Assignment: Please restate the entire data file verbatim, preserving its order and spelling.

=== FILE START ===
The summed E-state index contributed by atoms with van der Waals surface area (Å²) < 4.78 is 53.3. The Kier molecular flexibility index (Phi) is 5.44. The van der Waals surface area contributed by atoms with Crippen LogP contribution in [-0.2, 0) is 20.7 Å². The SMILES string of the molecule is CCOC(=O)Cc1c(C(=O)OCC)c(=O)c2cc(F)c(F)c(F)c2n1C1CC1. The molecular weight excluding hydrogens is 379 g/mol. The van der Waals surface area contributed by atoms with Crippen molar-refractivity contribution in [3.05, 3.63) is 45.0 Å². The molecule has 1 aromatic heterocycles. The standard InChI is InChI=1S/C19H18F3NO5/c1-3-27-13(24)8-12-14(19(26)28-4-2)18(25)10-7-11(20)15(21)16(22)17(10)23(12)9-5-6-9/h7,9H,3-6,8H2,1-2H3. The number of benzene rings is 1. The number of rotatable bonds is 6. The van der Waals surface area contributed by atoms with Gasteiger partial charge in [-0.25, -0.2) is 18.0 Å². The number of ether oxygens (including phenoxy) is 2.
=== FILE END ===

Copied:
The summed E-state index contributed by atoms with van der Waals surface area (Å²) < 4.78 is 53.3. The Kier molecular flexibility index (Phi) is 5.44. The van der Waals surface area contributed by atoms with Crippen LogP contribution in [-0.2, 0) is 20.7 Å². The SMILES string of the molecule is CCOC(=O)Cc1c(C(=O)OCC)c(=O)c2cc(F)c(F)c(F)c2n1C1CC1. The molecular weight excluding hydrogens is 379 g/mol. The van der Waals surface area contributed by atoms with Crippen molar-refractivity contribution in [3.05, 3.63) is 45.0 Å². The molecule has 1 aromatic heterocycles. The standard InChI is InChI=1S/C19H18F3NO5/c1-3-27-13(24)8-12-14(19(26)28-4-2)18(25)10-7-11(20)15(21)16(22)17(10)23(12)9-5-6-9/h7,9H,3-6,8H2,1-2H3. The number of benzene rings is 1. The number of rotatable bonds is 6. The van der Waals surface area contributed by atoms with Gasteiger partial charge in [-0.25, -0.2) is 18.0 Å². The number of ether oxygens (including phenoxy) is 2.